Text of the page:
Wednesday, August 8, 2007

EIA Short Term Energy Outlook


  • The significant crude oil price increases of the last 2 months are the result of increasingly tighter world oil markets. In May, the refiner acquisition cost (RAC) for crude oil averaged $61.60 per barrel. By August, the average monthly RAC price is projected to be $73.50 per barrel.

  • The annual average RAC price is expected to increase from $60.23 per barrel in 2006 to $64.86 per barrel in 2007 and to $68.75 per barrel in 2008. West Texas Intermediate (WTI) crude oil prices are projected to average $67.60 per barrel for 2007 and $71.25 per barrel in 2008.

  • As of August 6, retail motor gasoline prices have fallen by almost 40 cents per gallon from the spring peak of $3.22 per gallon on May 21, even as the price of WTI crude oil has risen by over $9 per barrel (22 cents per gallon) over the same period. The exceptionally high refiner margins that were the result of numerous refinery problems earlier in the year have eased considerably. Gasoline prices at the pump are projected to continue to decline through the end of 2007 and then begin their seasonal increase next spring.
  • The Henry Hub natural gas spot price is expected to average $7.45 per thousand cubic feet (mcf) in 2007, a $0.52-per-mcf increase from the 2006 average, and to average $8.06 per mcf in 2008.

Picking one of the energy sources at random (not) here's the EIA on natural gas:
Natural Gas Markets

Consumption. On an annual basis, total natural gas consumption is expected to rise by 4 percent in 2007 and 1.3 percent in 2008 (Total U.S. Natural Gas Consumption Growth). In annual terms, EIA projects increased consumption of natural-gas-fired in the electric power sector in 2007, rising 4.8 percent over 2006. In 2007, the residential and commercial sectors are expected to show annual growth of 10.5 and 7.5 percent, respectively, because of the projected return to normal winter weather, while industrial sector consumption is expected to decline by 1.5 percent.

Production and Imports. Growth in onshore production continues to offset declines in production from the Gulf of Mexico. Through the first half of 2007, year-over-year Federal Gulf production has declined about 2.3 percent. Conversely, production over this same period in the Lower-48 onshore region has increased by 3.1 percent. On an annual basis, Gulf production is expected to decline by 4.2 percent in 2007 while Lower-48 onshore production is expected to rise by 1.6 percent. EIA projects a total hurricane-induced outage of 81 billion cubic feet (bcf) for the Gulf of Mexico (down from 85 bcf projected in the last Outlook). Total U.S. dry natural gas production is expected to rise 0.8 percent in 2007 and 1.5 percent in 2008.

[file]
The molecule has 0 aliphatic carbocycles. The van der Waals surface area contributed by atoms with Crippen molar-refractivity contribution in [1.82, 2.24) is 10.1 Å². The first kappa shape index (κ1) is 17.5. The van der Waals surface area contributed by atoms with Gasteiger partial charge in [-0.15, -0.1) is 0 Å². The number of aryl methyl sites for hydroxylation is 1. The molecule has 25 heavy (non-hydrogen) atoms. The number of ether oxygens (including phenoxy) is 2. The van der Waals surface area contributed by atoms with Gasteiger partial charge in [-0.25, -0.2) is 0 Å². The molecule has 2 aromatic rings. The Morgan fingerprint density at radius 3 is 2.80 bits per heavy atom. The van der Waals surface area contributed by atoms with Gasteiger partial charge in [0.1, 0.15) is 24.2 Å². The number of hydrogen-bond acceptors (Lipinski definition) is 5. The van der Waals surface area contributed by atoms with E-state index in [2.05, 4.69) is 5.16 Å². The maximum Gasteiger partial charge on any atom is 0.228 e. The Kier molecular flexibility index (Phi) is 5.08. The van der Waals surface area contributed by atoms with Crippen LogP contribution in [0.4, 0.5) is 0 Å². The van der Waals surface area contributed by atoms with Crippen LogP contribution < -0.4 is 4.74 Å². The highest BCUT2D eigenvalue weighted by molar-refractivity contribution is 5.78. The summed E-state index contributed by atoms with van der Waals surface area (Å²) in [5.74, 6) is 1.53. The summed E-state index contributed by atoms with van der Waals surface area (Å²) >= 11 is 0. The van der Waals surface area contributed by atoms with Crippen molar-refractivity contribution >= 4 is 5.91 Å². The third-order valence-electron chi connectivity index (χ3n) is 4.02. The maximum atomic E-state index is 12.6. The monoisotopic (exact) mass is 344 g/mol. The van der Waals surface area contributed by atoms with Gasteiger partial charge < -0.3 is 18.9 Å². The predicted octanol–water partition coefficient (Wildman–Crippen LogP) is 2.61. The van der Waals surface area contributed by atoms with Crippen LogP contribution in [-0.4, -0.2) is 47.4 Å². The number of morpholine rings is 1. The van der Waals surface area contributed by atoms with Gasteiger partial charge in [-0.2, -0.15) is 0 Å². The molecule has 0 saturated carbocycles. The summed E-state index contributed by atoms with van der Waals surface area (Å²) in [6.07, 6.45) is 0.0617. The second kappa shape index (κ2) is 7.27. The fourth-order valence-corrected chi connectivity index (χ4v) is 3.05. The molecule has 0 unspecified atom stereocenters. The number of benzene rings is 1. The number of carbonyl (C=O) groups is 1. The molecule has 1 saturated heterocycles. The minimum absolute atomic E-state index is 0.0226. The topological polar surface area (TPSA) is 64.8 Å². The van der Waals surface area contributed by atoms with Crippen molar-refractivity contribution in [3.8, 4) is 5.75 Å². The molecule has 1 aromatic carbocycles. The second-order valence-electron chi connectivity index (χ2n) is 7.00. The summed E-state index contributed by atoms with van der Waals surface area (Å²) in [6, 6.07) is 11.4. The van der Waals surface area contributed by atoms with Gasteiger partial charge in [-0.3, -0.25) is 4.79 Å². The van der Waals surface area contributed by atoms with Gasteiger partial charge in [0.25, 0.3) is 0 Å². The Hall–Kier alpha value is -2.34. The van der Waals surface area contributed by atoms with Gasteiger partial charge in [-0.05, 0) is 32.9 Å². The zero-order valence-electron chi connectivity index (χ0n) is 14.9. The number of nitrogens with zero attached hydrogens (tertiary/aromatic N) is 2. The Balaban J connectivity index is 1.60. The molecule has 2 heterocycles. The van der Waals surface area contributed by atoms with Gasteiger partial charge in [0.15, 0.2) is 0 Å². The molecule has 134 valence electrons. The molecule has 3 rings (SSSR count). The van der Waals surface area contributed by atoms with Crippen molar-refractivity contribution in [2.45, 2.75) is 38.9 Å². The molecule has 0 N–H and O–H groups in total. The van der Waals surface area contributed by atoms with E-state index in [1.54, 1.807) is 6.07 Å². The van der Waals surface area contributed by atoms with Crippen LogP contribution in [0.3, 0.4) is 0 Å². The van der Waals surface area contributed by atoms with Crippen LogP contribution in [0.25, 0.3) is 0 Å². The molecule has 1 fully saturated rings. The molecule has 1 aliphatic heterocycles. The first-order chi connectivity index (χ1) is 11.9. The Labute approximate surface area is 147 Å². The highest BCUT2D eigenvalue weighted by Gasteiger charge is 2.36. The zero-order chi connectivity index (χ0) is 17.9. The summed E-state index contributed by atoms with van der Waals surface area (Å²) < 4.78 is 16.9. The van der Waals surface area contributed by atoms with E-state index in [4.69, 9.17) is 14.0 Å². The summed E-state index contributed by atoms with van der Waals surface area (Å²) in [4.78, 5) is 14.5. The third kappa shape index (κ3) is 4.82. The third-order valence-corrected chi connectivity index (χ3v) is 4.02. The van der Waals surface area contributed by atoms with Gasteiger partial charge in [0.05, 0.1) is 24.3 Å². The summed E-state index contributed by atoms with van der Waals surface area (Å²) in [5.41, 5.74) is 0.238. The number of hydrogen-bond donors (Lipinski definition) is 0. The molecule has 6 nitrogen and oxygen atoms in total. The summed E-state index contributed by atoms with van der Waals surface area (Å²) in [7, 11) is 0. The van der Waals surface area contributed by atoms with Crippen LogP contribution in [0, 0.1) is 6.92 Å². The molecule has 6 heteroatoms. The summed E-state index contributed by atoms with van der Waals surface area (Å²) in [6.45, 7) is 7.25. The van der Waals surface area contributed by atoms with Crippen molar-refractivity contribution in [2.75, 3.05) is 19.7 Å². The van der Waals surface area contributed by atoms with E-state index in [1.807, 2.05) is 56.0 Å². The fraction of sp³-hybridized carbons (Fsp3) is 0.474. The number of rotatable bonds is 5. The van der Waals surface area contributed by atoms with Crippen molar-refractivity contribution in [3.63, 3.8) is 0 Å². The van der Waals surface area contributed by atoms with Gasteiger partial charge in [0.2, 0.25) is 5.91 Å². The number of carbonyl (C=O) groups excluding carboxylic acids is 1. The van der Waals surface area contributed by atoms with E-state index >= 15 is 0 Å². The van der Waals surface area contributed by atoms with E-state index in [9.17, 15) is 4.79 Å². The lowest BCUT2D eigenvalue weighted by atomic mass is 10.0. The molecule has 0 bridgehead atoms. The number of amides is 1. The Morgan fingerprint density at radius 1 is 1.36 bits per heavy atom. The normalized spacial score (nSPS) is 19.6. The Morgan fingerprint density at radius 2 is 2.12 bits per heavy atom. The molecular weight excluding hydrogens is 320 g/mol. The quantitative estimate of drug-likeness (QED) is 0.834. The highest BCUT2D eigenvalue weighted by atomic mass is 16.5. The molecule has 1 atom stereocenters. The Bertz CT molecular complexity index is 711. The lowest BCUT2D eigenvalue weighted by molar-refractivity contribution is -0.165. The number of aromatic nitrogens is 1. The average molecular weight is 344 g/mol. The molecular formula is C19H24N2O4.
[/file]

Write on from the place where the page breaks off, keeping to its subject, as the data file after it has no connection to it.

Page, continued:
Imports of liquefied natural gas (LNG) for the first half of 2007 totaled 460 Bcf, about 53 percent more than the comparable period in 2006. For the remainder of the year EIA is forecasting a decline in LNG imports as more cargoes are expected to be directed to European and Asian markets. In Europe, market prices in recent weeks have risen from relatively lower levels earlier this year and are now more competitive with U.S. market prices. Total LNG imports in 2007 are still expected to reach 850 bcf, which would be a record high.

Inventories. On July 27, 2007, working natural gas in storage was 2,840 bcf (U.S. Working Natural Gas in Storage). Strong injections in July pushed current stocks over year-ago levels for the first time since EIA’s storage report for January 27, 2007. Current inventories are now 410 bcf above the 5-year average from 2002 to 2006, and 68 bcf above the level from the corresponding week last year.

Prices. Current spot prices at the Henry Hub reflect an inactive hurricane season thus far in the Gulf, storage inventories that recently surpassed the corresponding level of a year ago, and mild summer weather in the West South Central region (which represents about one-third of the electric power sector’s total natural gas demand). As a result, the average monthly spot price has declined for 3 consecutive months (May, June, and July). However, the hurricane season runs through November 30, and current price projections remain vulnerable to potential storm-induced supply disruptions during that period. Taking into account EIA’s current assumption about hurricanes, the Henry Hub spot price is expected to average $6.66 per mcf in the third quarter and $7.96 per mcf in the fourth quarter. For the year, the Henry Hub spot price is expected to average about $7.45 per mcf in 2007 and $8.06 per mcf in 2008.